Lyme Regis with its sloping shopping street, landscaped grounds and the Cobb (harbour), where The French Lieutenant’s Woman was filmed, is well worth a visit. The shops are interesting (particularly if you like charity shops) and the sea is impressive, even (especially) in bad weather. The streets are narrow and buses come scarily close to the walls.

A number of writers are associated with the town, from Jane Austen (1803 and 1804), to John Fowles. And the local area is subject to landslips, with one of the worst occuring in 1839. A further slip, which took place as recently as 2008, was described as the ‘worst for 100 years’. When slips occur fossils can appear.

Found in Charmouth but definitely not a genuine fossil

Found in Charmouth but definitely not a genuine fossil

Speaking of fossils of the ghostly kind, one story tells of a hand waving from the window of a house. The hand belonged to an old woman, apparently once confined in the attic, who waved to let the locals know when the coach had arrived at Horn Bridge. The coach didn’t want to navigate the streets of the town centre, which were very narrow, so it stopped by the bridge and tooted its horn. The old lady would hear the horn, and wave to the people who’d hurry to meet it. Visitors to Lyme can indulge in such stories, of which there are several, by going on a ghost walk (summer months only). Tourist Information has further details.

Lyme Regis Tourist Information website

Axminster

The original Axminster carpet factoryYes, this is the Axminster of carpet fame, and the town is small, and on the Axe, not on the coast, but it does have a few features of interest.

In 1755, Thomas Whitty wove his first carpet here, and the business developed a good reputation, with carpets being sold in the finest houses. The original factory was burnt down in 1826, and rebuilt, as shown here. Shortly afterwards, the factory went bankrupt, but in 1937, the town began making carpets again, on its present site in Woodmead Road.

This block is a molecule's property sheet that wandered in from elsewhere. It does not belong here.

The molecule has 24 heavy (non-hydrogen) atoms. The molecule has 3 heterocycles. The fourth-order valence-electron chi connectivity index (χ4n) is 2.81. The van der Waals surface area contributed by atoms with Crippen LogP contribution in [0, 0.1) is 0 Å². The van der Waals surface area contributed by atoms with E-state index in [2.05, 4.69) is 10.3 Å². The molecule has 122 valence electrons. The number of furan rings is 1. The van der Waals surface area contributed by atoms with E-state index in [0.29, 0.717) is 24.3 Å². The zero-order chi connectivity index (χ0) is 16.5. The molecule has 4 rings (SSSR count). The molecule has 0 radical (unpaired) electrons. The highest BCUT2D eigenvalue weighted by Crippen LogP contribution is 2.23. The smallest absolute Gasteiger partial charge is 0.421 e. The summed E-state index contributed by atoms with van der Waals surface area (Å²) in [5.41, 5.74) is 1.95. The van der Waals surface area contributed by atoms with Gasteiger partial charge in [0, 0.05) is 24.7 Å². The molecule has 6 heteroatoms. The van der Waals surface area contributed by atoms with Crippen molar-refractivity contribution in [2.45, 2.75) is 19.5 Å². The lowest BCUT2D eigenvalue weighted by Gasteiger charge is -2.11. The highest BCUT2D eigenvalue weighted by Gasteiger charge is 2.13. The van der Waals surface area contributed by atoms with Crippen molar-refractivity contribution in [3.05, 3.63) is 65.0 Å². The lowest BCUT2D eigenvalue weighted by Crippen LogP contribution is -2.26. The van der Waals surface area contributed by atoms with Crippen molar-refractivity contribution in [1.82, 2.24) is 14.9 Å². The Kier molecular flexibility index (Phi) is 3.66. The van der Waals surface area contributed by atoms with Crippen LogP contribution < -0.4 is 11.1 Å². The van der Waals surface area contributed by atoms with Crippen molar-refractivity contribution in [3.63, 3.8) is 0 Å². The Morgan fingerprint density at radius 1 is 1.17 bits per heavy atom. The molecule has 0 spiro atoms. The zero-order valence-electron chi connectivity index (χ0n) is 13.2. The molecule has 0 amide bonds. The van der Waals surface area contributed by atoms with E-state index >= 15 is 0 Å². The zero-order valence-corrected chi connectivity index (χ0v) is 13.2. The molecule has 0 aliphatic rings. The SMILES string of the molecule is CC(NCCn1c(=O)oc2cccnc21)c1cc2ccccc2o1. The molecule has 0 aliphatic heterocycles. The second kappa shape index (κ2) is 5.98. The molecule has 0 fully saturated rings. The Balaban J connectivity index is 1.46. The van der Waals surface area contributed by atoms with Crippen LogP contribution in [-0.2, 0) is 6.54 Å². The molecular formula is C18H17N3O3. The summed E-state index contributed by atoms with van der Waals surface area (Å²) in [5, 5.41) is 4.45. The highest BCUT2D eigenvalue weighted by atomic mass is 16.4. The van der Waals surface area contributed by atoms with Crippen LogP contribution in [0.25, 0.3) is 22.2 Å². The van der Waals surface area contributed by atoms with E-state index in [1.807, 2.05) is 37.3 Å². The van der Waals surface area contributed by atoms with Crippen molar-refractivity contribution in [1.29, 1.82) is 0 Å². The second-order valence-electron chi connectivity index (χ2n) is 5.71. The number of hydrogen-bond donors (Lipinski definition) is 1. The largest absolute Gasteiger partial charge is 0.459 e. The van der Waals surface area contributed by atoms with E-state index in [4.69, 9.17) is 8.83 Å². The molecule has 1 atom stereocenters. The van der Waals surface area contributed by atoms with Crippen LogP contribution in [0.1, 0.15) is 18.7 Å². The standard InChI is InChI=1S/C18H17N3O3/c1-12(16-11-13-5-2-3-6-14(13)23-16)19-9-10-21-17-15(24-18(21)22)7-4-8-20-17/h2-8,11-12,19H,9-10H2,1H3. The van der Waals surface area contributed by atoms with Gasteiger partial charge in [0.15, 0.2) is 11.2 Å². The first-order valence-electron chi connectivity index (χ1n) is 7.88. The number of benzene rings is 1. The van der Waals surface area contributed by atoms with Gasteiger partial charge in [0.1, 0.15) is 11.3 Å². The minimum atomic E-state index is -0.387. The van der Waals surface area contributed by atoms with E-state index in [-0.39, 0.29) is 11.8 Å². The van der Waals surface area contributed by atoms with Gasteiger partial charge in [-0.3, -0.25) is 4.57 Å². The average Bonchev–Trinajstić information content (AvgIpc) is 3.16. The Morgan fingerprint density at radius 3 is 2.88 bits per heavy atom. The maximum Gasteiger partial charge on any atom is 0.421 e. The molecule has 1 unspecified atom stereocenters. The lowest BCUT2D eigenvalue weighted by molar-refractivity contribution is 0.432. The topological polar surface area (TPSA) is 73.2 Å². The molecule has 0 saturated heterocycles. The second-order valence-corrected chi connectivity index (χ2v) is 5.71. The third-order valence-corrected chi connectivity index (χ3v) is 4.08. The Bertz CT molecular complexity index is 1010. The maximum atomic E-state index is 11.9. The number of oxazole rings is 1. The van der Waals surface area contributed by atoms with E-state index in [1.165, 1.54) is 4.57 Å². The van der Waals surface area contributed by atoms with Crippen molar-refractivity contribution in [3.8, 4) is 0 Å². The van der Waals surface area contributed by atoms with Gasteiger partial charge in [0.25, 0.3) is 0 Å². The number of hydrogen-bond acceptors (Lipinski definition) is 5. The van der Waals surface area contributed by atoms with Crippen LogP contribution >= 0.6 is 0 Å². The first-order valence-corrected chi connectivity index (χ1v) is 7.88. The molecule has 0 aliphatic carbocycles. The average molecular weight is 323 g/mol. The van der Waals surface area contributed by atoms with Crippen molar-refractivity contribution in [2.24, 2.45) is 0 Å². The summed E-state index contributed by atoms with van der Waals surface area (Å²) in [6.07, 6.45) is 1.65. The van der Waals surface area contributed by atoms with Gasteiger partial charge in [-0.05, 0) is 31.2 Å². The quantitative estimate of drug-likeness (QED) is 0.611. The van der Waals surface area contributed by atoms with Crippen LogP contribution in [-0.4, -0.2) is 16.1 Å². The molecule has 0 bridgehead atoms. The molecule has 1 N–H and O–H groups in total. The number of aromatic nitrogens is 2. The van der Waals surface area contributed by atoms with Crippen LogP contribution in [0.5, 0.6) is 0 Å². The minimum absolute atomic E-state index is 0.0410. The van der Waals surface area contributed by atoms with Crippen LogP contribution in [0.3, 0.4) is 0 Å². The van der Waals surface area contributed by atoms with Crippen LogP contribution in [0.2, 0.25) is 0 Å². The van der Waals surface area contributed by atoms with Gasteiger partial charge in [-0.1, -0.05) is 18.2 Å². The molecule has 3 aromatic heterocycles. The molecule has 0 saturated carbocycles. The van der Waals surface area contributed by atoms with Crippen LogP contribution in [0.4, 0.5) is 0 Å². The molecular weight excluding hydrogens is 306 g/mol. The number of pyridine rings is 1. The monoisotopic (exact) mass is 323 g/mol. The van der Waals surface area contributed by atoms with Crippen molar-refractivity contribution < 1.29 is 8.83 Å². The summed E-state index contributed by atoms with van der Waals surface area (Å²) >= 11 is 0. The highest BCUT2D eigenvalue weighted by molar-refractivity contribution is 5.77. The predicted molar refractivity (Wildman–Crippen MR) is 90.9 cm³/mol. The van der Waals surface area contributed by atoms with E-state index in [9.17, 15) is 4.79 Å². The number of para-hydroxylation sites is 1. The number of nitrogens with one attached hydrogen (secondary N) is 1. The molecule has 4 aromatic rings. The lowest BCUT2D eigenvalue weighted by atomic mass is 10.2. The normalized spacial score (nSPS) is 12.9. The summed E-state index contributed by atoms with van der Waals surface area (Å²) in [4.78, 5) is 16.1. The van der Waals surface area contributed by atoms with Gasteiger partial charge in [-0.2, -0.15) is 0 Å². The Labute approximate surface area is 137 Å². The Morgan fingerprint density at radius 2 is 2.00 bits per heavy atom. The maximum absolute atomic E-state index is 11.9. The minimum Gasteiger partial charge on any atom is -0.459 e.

In the old courthouse entrance, a coloured panel tells the story of an enterprising man, Robert Moulding, who, in earlier days (pre-first world war) used to poach salmon to feed his children (all 11 of them). When he was caught, the magistrate fined him 7/6d, which he couldn’t pay. So he went to the river, poached another salmon and took it along to the magistrate’s housekeeper who bought it from him for 7/6d! With this he was able to pay his fine. He later used his enterprising nature to set up a successful construction business.

Not far from Axminster is Shute Barton manor house, where the unfortunate Lady de la Pole was hanged during the Civil War, for being a Royalist. Rumour has it she continues to walk the grounds of the manor, while others say the woman is in fact Lady Jane Grey, whose family previously owned the building. In the 16th century they tried to put Lady Jane on the throne, fell from grace with the crown and lost their home. The manor was leased by the de la Pole family, who later bought it.

Lyme Regis and the Cobb

Lyme Regis and the Cobb

Monkton Wyld

Not far away, in the other direction, is Monkton Wyld, a local hamlet with an interesting house, a former rectory. But more about Monkton Wyld next time…

Article written by Ellie Stevenson, author.Ellie Stevenson, author
This article is copyrighted material. Brief extracts including a link to this site can be quoted but the article must not be reproduced in full anywhere without the author’s written permission.

Sources

  • Devon Ghosts
  • Jurassic Coast: Dorset & East Devon [leaflet]
  • Jurassic Coast World Heritage Team & M Simons. A Visitor’s Guide to Charmouth, Dorset [leaflet]
  • The Paranormal Database
  • Tourist Information. Discover Axminster. Axminster Printing Co. [leaflet]

Borley Rectory: the house and its ghosts – part two